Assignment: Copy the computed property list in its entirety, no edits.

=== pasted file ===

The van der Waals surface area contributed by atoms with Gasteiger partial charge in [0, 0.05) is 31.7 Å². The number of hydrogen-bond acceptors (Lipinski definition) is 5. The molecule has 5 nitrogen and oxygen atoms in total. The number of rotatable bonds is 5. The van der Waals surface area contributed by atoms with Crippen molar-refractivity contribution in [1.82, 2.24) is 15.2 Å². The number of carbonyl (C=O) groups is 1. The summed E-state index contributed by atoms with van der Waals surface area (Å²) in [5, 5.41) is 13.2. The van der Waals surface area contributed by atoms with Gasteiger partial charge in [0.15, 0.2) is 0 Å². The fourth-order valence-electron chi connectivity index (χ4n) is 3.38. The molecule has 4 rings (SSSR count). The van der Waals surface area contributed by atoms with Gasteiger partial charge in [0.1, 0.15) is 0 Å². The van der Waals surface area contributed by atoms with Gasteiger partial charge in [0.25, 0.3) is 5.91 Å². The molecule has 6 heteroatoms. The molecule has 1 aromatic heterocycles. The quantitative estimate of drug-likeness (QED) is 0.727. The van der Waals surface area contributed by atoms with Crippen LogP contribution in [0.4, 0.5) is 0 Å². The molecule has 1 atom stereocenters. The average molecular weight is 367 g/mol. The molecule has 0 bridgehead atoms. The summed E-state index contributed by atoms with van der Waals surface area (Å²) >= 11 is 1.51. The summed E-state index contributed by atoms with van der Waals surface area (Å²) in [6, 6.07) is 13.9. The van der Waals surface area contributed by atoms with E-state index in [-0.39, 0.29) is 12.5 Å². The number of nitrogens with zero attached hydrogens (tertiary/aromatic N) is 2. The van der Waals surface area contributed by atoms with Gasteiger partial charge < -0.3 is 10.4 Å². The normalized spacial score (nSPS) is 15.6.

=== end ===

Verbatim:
The van der Waals surface area contributed by atoms with Gasteiger partial charge in [0, 0.05) is 31.7 Å². The number of hydrogen-bond acceptors (Lipinski definition) is 5. The molecule has 5 nitrogen and oxygen atoms in total. The number of rotatable bonds is 5. The van der Waals surface area contributed by atoms with Crippen molar-refractivity contribution in [1.82, 2.24) is 15.2 Å². The number of carbonyl (C=O) groups is 1. The summed E-state index contributed by atoms with van der Waals surface area (Å²) in [5, 5.41) is 13.2. The van der Waals surface area contributed by atoms with Gasteiger partial charge in [0.15, 0.2) is 0 Å². The fourth-order valence-electron chi connectivity index (χ4n) is 3.38. The molecule has 4 rings (SSSR count). The van der Waals surface area contributed by atoms with Gasteiger partial charge in [0.1, 0.15) is 0 Å². The van der Waals surface area contributed by atoms with Gasteiger partial charge in [0.25, 0.3) is 5.91 Å². The molecule has 6 heteroatoms. The molecule has 1 aromatic heterocycles. The quantitative estimate of drug-likeness (QED) is 0.727. The van der Waals surface area contributed by atoms with Crippen LogP contribution in [0.4, 0.5) is 0 Å². The molecule has 1 atom stereocenters. The average molecular weight is 367 g/mol. The molecule has 0 bridgehead atoms. The summed E-state index contributed by atoms with van der Waals surface area (Å²) >= 11 is 1.51. The summed E-state index contributed by atoms with van der Waals surface area (Å²) in [6, 6.07) is 13.9. The van der Waals surface area contributed by atoms with E-state index in [-0.39, 0.29) is 12.5 Å². The number of nitrogens with zero attached hydrogens (tertiary/aromatic N) is 2. The van der Waals surface area contributed by atoms with Gasteiger partial charge < -0.3 is 10.4 Å². The normalized spacial score (nSPS) is 15.6.